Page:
News from British and Canadian Conservatives

Sunday, April 26, 2009

Crisis? What Crisis? History Repeats itself.

Margaret Thatcher once said "The problem with Socialists is that, eventually, they run out of everyone else's money as well." So it has proven after 12 years of Labour Government. This weeks' budget was shocking. Last year the British Government borrowed an astonishing £90bn, more than double the previous record borrowing requirement in 1993. This year they plan to borrow a further £175bn, followed by £173bn, £140bn, £119bn and £97bn over the next few years. The national debt will soar to 79% of GDP, and is independent analysts say it could take until 2050 to get back to a balanced budget. These figures don't even include the Enron-style off-balance-sheet liabilites, which could easily push the National Debt to 200% of GDP. Labour's response: let the Conservatives sort it out after next year's General Election, which seems set to return a Conservative majority.

Laughable Growth Assumptions

What is even more amazing about these horrific borrowing figures is that they are based upon wholly unrealistic expectations of economic growth. This year the government is banking on a contraction of 3.5%, followed by growth of 1.25% next year. The recession will, apparently, end this Autumn! By contrast, the IMF's figures this week forecast that the British economy will shrink by 4.1% this year and a further 0.4% next year, suggesting that borrowing could actually be far higher. From 2011, the government is forecasting a veritable golden age of economic growth - 3.5% a year, compared to 2.5% long term trend rate of growth. Whatever Alistair Darling (the Chancellor of the Exchequer) and Gordon Brown put on their cornflakes in the morning, I want some.

The government's limited response has been to propose that the public sector will grow by 0.7% a year from now on, which is a dramatic reduction from the plan last autumn for growth of 1.1%. Even that represents a marked reduction from previous years. How do they plan to achieve this reduction? They have no plans, safe in the knowledge that they won't be the government that has to sort it all out after next year! It will actually be very difficult to achieve, thanks to the massive level of off-balance sheet liabilities that this government has run up in the form of "Public Private Partnerships." These are schemes where private companies build facilities such as schools, hospitals, roads and sports centres, and the government pays them back over a period of upto 80 years. Also known as a mortgage, but not debt, according to the government. So much of the government's spending is now tied up in these schemes, that the next two generations of government will have limited options for cutting back spending.

Other than that, there will be some tax rises. Labour raising taxes? Surely not! So far, we know that petrol at the pump will rise by more than inflation every year, thanks to further increases in the already eye-watering levels of tax levied on a litre of fuel in the UK. Even after the recent decline in oil prices, the parallel drop in Sterling (around 35% agains the loony over the past year, and even more against the US$, in which oil prices are quoted) and the rise in tax have kep prices near the £1 per litre level. Of course, that's a "good tax" because it's environmentally friendly. Has Gordon Brown been taking lessons from Stephane Dione?!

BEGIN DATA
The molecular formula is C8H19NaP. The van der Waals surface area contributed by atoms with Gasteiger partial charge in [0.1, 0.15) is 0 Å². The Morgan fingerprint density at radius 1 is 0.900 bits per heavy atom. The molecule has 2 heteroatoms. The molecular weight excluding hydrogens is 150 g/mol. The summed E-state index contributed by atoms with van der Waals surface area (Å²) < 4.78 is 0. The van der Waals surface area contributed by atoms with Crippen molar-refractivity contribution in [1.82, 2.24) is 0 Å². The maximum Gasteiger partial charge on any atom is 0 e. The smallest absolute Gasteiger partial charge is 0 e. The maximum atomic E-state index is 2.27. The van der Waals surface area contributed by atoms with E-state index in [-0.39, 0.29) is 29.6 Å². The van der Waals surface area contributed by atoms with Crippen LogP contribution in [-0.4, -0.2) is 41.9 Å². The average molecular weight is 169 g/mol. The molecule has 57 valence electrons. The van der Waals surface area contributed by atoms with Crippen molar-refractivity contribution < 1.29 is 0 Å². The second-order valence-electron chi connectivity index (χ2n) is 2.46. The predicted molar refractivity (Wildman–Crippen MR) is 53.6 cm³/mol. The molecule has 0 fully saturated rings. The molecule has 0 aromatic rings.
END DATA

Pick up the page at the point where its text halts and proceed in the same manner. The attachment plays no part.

Taxing Success to Fund Failure

The real message of the budget was that Labour plan to ignite a class war, by soaking the rich with new taxes. A new 50% income tax band for those earning over £150,000, the abolition of the zero-rated portion of income for those earning over about £100,000, and increase in National Insurance Contributions (Income Tax in disguise) of 0.5% and taxing pension contributions by high earners are nothing more than a con-trick. They want people to believe that the budget crisis can be solved by getting the rich to pay more, leaving the rest of us to live our lives without interference. The truth is very different. Independent analysis has suggested that the tax rises will raise little or no revenue and could actually cut tax yields, as wealth creators either flee the country for lower tax regimes like Switzerland, or pay their accountants to find new ways to avoid the taxes. The only winners are likely to be the accountants. Meanwhile, even if the well-off decided that they would keep paying over the majority of their incomes for the government to squander, the amounts of money that can be raised from the wealthiest 1% of people are limited, because there aren't many of them.

The truth is quite simple. Everyone in Britain is going to have to pay dearly for Labour's economic incompetence. And the legacy of New Labour will be generations of higher taxes and poorer services, as the government pays out more in loan interest than it does for schools or hospitals. Government borrowing is, after all, a tax on the future.

The words "Crisis? What Crisis?" were used by the press to sum up the attitude of Labour Prime Minsiter David Callahagn in the 1970s. The same sentiment is clearly recognisable in this week's budget. Both events happened one year before a General Election. In 1979, Margaret Thatcher swept to power, ushering 18 years of Conservative rule and a revolution in the British economy. Next year, David Cameron will be faced with similar challenges, as well as the collapse of Britain's moral fabric. He will need to bring about both an economic and a social revolution if his is to repair Broken Britain.

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